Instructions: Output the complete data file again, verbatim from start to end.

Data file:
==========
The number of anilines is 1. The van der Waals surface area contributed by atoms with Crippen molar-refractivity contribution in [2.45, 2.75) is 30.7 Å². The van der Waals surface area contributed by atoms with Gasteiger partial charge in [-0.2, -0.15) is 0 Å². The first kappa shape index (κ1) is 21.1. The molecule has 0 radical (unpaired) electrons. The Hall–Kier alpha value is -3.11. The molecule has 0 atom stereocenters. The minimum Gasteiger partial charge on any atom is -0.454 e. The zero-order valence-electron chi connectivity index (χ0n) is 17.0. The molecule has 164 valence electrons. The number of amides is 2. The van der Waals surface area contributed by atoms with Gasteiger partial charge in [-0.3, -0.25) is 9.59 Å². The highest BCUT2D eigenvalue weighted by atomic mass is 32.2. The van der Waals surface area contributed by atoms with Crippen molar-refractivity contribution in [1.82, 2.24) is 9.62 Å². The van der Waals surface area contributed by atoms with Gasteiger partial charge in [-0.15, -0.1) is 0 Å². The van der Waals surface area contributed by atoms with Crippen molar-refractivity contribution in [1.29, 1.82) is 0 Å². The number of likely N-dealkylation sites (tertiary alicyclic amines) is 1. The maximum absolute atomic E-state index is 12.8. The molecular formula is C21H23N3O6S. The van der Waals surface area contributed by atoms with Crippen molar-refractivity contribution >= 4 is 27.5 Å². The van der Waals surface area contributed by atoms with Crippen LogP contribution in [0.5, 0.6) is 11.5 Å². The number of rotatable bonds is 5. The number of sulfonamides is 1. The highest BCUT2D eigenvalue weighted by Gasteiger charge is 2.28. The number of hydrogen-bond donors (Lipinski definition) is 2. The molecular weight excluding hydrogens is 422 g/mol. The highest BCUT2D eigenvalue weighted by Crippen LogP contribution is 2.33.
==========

The number of anilines is 1. The van der Waals surface area contributed by atoms with Crippen molar-refractivity contribution in [2.45, 2.75) is 30.7 Å². The van der Waals surface area contributed by atoms with Gasteiger partial charge in [-0.2, -0.15) is 0 Å². The first kappa shape index (κ1) is 21.1. The molecule has 0 radical (unpaired) electrons. The Hall–Kier alpha value is -3.11. The molecule has 0 atom stereocenters. The minimum Gasteiger partial charge on any atom is -0.454 e. The zero-order valence-electron chi connectivity index (χ0n) is 17.0. The molecule has 164 valence electrons. The number of amides is 2. The van der Waals surface area contributed by atoms with Gasteiger partial charge in [-0.3, -0.25) is 9.59 Å². The highest BCUT2D eigenvalue weighted by atomic mass is 32.2. The van der Waals surface area contributed by atoms with Crippen molar-refractivity contribution in [1.82, 2.24) is 9.62 Å². The van der Waals surface area contributed by atoms with Gasteiger partial charge in [-0.15, -0.1) is 0 Å². The van der Waals surface area contributed by atoms with Crippen molar-refractivity contribution in [1.29, 1.82) is 0 Å². The number of likely N-dealkylation sites (tertiary alicyclic amines) is 1. The maximum absolute atomic E-state index is 12.8. The molecular formula is C21H23N3O6S. The van der Waals surface area contributed by atoms with Crippen molar-refractivity contribution >= 4 is 27.5 Å². The van der Waals surface area contributed by atoms with Crippen LogP contribution in [0.5, 0.6) is 11.5 Å². The number of rotatable bonds is 5. The number of sulfonamides is 1. The highest BCUT2D eigenvalue weighted by Gasteiger charge is 2.28. The number of hydrogen-bond donors (Lipinski definition) is 2. The molecular weight excluding hydrogens is 422 g/mol. The highest BCUT2D eigenvalue weighted by Crippen LogP contribution is 2.33.